Assessing for learning is a systematic and systemic process of inquiry into what and how well students learn over the progression of their studies and is driven by intellectual curiosity about the efficacy of collective educational practices. That professional context anchors assessment as a core institutional process guided by questions about how well student learn and what we expect them to learn.
Student Learning Outcomes
SLOs must be defined and assessed for every degree-granting program. If a department offers both Bachelor’s and Master’s degrees in two subject areas, they must define and assess four sets of program-level SLOs. A few departments already have these SLOs in place. These departments should examine them and revise them as appropriate. All departments must define all program-level SLOs and be prepared to assess them in Fall where possible and no later than Spring in all cases. Chairs and program coordinators should work with their faculty in developing SLOs.
Each program normally has a few broad goals relating to such aspirations as professionalism, ethics, critical thinking, communication, knowledge, and/or professional skills. Program goals relate to the purpose of the program in terms of value added to the student, and would therefore not be something like “increase enrollment by 10%.”
Degree-Level Program SLOs
Each goal should have one or more intended student learner outcomes. A program may have about four to eight SLOs. Program-level SLOs should not be a list of all course-level SLOs. Each SLO should be measureable in a straightforward manner. An SLO should not say “Students will appreciate art,” or “Faculty will provide students with opportunities to perform,” or Students will demonstrate knowledge of the history, theories, and applications of math.” A program-level SLO should be stated in this manner: Students will be able to action verb something.
The goals and SLOs to be developed and submitted could simply follow the format below.
- Goal 1. Development of professional skills
- SLO 1.1. Students will be able to identify behavioral disorders.
- SLO 1.2. Students will be able to suggest remedial therapies.
- Goal 2. Enhancement of communication skills
- SLO 2.1. Students will be able to explain their observations.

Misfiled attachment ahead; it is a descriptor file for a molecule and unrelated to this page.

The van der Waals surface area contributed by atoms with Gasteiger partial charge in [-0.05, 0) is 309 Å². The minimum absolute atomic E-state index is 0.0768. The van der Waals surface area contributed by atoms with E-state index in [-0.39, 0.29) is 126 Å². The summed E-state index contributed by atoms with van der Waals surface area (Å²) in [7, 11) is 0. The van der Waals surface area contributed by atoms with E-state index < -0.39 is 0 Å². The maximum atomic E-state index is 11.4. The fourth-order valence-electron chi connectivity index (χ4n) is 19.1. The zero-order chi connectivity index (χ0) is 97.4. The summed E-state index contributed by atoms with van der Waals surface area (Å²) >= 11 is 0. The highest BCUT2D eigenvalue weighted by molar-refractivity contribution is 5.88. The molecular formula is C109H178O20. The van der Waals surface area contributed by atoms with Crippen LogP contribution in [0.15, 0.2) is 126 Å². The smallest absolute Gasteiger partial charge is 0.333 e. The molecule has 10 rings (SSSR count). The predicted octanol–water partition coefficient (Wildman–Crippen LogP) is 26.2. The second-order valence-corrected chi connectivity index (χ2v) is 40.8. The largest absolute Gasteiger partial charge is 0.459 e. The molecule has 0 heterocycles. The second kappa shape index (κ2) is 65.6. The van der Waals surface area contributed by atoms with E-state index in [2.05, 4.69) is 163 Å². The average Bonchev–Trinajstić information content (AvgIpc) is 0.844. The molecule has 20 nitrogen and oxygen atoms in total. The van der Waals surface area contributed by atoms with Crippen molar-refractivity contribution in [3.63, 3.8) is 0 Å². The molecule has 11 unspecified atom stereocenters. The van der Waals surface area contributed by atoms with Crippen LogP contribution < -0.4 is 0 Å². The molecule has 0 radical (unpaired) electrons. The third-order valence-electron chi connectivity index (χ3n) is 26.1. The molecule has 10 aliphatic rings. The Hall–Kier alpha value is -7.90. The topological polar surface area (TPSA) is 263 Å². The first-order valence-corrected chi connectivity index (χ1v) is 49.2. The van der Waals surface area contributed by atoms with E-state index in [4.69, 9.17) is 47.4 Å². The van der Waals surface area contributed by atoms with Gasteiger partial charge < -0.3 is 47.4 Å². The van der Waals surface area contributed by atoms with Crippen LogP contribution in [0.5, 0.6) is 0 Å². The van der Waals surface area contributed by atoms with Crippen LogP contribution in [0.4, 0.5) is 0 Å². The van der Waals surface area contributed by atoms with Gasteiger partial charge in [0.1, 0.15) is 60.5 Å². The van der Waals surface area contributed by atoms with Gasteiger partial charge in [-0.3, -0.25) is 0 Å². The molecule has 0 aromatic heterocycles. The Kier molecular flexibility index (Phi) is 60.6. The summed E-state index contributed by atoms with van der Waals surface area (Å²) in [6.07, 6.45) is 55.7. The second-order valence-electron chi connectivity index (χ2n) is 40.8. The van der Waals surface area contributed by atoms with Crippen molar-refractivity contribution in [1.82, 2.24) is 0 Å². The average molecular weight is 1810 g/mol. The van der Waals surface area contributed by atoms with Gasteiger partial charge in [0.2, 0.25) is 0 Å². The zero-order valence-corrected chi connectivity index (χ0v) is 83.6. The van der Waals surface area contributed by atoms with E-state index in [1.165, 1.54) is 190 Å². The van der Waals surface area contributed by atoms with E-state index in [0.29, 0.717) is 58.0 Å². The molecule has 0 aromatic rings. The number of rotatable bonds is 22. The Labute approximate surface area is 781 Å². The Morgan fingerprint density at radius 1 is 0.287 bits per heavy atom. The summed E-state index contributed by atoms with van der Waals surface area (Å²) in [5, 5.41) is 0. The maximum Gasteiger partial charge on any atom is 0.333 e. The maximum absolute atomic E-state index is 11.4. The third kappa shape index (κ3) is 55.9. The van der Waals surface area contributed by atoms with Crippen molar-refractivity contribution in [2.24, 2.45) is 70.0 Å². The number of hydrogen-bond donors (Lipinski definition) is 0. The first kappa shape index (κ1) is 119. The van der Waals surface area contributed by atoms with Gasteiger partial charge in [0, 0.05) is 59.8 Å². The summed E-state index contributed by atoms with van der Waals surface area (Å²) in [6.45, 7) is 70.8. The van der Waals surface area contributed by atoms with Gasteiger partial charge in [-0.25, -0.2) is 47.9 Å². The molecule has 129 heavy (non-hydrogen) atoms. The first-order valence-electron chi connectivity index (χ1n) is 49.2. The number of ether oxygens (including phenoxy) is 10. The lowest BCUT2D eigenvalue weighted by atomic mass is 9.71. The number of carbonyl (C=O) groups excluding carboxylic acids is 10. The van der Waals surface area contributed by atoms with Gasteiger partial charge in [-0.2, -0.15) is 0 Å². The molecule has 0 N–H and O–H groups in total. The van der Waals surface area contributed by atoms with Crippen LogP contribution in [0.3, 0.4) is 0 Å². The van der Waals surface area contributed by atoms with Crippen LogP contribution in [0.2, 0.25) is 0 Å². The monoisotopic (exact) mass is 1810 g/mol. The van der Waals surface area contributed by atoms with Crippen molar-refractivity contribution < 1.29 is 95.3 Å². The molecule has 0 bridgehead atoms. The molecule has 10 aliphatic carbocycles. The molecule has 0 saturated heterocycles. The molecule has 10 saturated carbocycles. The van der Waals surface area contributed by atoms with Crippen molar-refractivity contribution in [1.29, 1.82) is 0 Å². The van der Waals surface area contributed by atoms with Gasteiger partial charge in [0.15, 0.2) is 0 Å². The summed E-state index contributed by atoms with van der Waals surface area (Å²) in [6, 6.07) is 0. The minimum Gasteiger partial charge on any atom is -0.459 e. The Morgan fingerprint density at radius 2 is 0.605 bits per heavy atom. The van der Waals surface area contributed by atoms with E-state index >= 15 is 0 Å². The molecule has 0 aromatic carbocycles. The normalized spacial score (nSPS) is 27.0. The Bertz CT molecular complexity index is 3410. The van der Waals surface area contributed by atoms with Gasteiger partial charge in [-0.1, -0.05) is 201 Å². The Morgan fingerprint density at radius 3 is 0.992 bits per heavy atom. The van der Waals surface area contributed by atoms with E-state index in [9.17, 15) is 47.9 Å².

- SLO 2.2. Students will be able to write technical reports.
- Goal 3. Acquisition of scientific knowledge
- SLO 3.1. Students will be able to interpret research findings.
- SLO 3.2. Students will be able to perform laboratory procedures.
The following attachment is the evaluation tool that the Assessment Committee uses to evaluate degree level SLOs.
Please be aware that all units and departments, Colleges, and divisions are required to submit an IE report.
Although writing the report can be time consuming, it’s a valuable opportunity to review accomplishments, enumerate our goals, and refocus our attention on the University’s mission. Additionally, working on the report provides time for thoughtful consideration of resources and the articulation of an effective course of action to continue accomplishing our goals.
The Council for Assessment and Planning Committee appreciates the time spent on writing the Institutional Effectiveness reports and most of all the guidance you provide to shape the future of your unit or academic department.The following four sections must be completed by all units for the IE report:
- Executive Summary – Brief synopsis of accomplishments and planning activities (should cover last fiscal year but many departments use this place to talk about accomplishments for current fiscal year)
- Resource requests – prioritized listing of specific near-term resource requests
- Assessment of Institutional Effectiveness report – the report on the IE plan that was in effect for last fiscal year
- The revised IE plan – goals, objectives, and assessment measures for next fiscal year.
Academic departments must also submit the
- Report of degree-level SLOs – the report on the SLO assessments for last fiscal year
This page was last updated on: February 20, 2013